‘The cleaning operative, using protective gloves and wearing a mask, should collect the main fragments of the light bulb and carefully place them in a sturdy box.

All splinters should then be collected using stiff card or paper. The area should then be cleaned using a damp cloth. The splinters and the cloth should then be placed in the box.

Once the area is clear and clean, the box should be sealed and labelled with details of the item.

The box should then be taken to the waste removal area in the loading bay and passed to the waste disposal contractor in an appropriate manner.’

Apparently such guidance from the House of Commons Commission was necessary because in the past someone put their hand into a waste bag and cut their finger….Ah diddums, we can’t have that can we?

No doubt there is another set of comprehensive instructions on how to apply a Band Aid or Elastoplast to digits injured on shards of light bulb glass.

You will either find all this very funny, or bloody irritating (or both) – what kind of nation are we becoming where our MPs require written instructions for such a simple thing, don’t they have common sense in the House of Commons? It is absolutely ludicrous, and producing such instructions no doubt took time and money from some budget or other that we fund through our taxes. Don’t they have better things to do?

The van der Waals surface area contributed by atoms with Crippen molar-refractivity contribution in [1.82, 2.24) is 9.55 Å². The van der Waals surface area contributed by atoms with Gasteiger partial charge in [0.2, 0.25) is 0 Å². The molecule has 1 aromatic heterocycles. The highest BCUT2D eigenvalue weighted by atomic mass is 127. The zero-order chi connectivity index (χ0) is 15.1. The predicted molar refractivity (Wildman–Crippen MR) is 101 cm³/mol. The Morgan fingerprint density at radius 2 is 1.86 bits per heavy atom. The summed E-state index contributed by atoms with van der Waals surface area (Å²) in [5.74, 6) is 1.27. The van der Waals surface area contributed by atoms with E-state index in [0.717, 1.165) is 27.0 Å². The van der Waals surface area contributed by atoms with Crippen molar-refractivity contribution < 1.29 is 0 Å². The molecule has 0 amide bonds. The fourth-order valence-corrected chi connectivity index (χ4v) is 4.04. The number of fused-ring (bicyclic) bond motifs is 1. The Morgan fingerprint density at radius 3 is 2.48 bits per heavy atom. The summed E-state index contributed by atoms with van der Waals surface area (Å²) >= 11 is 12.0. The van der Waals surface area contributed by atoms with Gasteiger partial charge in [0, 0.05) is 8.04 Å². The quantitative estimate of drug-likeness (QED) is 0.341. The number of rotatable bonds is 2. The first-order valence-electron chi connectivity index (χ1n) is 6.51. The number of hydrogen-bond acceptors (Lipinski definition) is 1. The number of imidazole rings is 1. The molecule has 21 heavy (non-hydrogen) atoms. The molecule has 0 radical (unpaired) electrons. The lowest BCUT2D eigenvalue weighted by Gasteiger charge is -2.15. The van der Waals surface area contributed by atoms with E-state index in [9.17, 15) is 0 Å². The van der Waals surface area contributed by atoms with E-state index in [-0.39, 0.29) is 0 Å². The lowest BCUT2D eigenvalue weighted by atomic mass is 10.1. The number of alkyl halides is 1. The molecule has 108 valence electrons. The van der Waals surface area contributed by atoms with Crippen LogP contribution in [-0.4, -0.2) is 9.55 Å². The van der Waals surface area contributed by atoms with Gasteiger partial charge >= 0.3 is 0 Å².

I have become really fed up with Christmas shopping, the crowds, muzak being played at top volume in the stores, the tat on offer. Some years ago I decided that unless I knew exactly what to get as a gift for a particular individual I would only give books or something homemade. This
year, having moved house a couple of months ago, I didn't think I'd be able to manage homemade Christmas cakes or Stollen, but then I came across a magazine article about flavoured alcohols and hey presto this year's production was solved. It is absolutely terrific (and I say that as a confirmed G&T drinker) so next year, get out some bottles and give it a go, your friends will not be sorry!


1 litre vodka
4 tablespoons dark brown sugar
1 cinnamon stick
2 cloves
Peel of one lemon and one orange
25g each of currants, raisins, dried figs(cut the figs into quarters)

Extra lemon and orange peel and cinnamon sticks for the final bottling.

Sterilize a large glass container by washing well and then drying in a hot oven.

Combine all ingredients and put into the container. Seal and leave in a dark cool place for 2 weeks, turning the container occasionally.

Filter the liquid* and decant it into sterilized gift bottles.

Add a fresh piece of orange or lemon peel and a cinnamon stick to each bottle. Cap the bottles.

3 month drink by date.

Serve very cold.
Delicious over ice, or with tonic water and a slice of orange.

* Don't waste what you've filtered out. Remove the peel, cloves and cinnamon stick from the filtered residue and stir the boozy fruit through some vanilla ice cream - yum!


KreativeMix said...

i enjoyed reading this post :-)

sa lone pikin

nick said...

Somewhere the Commons must also have instructions (or even a comprehensive manual) on how to shut a door without trapping someone's finger or how to stabilise rugs so nobody slips on them. This must be how the government's achieved full employment - 1 million people are busy writing health and safety leaflets on every possible safety-threatening situation.

Bybee said...

The package arrived today. Thank you, thank you, thank you! Merry Christmas!

Jeffry said...

Thanks for this article, really worthwhile material.